The U.S. Forest Service is looking for a way to better manage black tail prairie dog conservation and control efforts within the Thunder Basin National Grassland.
While population viability, control efforts, and disease impact on black-tailed prairie dogs remains a prominent concern, the impacts they may have on public health, infrastructure, and the local agricultural economy cannot be ignored, according to a press release from the USFS.
Today, April 18, the USFS released a Proposed Action to amend the Thunder Basin National Grassland and Resource Management Plan and published a Notice of Intent (NOI) to prepare an Environmental Impact Statement (EIS) in the Federal Register.
The Proposed Action will seek to incorporate new science and lessons learned from previous conservation and control efforts. It will also prioritize aligning black-tailed prairie dog management strategies with state partners, while at the same time keeping the needs of private landowners in mind.
The action establishes management zones, sets a target range for colonies to ensure species viability, and identifies tools for colony control and conservation, the release states.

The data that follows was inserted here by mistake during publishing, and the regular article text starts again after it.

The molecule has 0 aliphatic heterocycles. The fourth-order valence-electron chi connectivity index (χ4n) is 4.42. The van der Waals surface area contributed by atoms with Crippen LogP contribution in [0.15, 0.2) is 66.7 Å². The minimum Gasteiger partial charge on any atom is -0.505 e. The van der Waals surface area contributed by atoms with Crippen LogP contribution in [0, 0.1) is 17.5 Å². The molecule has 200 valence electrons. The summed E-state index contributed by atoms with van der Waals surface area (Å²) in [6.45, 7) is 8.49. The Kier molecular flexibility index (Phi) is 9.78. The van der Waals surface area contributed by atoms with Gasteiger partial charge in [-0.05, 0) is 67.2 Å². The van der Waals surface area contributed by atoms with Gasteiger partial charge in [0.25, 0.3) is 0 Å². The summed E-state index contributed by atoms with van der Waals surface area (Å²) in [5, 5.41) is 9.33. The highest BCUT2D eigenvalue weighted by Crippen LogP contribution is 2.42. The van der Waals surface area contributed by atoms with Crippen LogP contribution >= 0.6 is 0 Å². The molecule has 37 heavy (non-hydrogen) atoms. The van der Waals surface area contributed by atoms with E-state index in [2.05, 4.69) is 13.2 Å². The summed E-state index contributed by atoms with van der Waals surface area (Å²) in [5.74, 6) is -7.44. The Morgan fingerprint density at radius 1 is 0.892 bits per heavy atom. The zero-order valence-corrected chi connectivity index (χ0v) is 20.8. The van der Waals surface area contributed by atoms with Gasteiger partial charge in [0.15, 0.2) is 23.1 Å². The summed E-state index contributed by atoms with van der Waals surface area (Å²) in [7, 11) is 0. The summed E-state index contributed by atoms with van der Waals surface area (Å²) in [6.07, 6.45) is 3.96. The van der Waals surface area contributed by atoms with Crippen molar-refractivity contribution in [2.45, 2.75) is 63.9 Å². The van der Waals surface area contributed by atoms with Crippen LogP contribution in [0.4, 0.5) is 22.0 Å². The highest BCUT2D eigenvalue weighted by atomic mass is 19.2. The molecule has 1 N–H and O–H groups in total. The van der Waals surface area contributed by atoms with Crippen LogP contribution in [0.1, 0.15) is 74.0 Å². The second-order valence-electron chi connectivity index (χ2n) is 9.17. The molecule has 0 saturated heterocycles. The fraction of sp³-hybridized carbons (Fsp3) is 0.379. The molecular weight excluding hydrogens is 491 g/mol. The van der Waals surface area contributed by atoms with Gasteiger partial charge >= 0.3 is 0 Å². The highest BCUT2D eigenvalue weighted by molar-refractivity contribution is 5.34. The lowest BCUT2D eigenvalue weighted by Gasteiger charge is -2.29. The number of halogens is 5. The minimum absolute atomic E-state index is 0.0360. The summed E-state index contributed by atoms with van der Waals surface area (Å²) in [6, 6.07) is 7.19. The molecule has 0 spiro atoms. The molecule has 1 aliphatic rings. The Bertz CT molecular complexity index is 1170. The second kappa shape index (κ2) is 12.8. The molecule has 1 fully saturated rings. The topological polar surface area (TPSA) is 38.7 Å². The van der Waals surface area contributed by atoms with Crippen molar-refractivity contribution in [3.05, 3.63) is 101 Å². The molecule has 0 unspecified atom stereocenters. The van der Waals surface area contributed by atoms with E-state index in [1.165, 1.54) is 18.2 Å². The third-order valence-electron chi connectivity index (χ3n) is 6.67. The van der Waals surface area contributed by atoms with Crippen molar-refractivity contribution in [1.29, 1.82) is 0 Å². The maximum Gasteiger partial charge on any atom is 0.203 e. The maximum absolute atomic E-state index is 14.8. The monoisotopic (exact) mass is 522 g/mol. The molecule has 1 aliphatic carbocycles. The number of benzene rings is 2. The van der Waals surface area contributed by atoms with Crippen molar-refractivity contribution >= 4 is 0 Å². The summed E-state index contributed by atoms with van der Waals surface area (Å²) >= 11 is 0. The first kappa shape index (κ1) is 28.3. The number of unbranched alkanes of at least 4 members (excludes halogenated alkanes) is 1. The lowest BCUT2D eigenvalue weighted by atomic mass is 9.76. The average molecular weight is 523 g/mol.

The USFS is requesting public comment on the project, the proposed action, and identify any alternatives before the amendment is finalized in 2020.
In Douglas, May 6, a public meeting regarding the proposed action will take place at the Converse County Library from 4:30 to 6:30 p.m.
Additionally, USFS staff will present the project details via webinar on Adobe Connect, starting at 11 a.m. May 8.
Grassland staff will be available to answer any questions. Login information for the webinar will be posted on the project website prior to the webinar.
To view the entire proposed action document, please click here.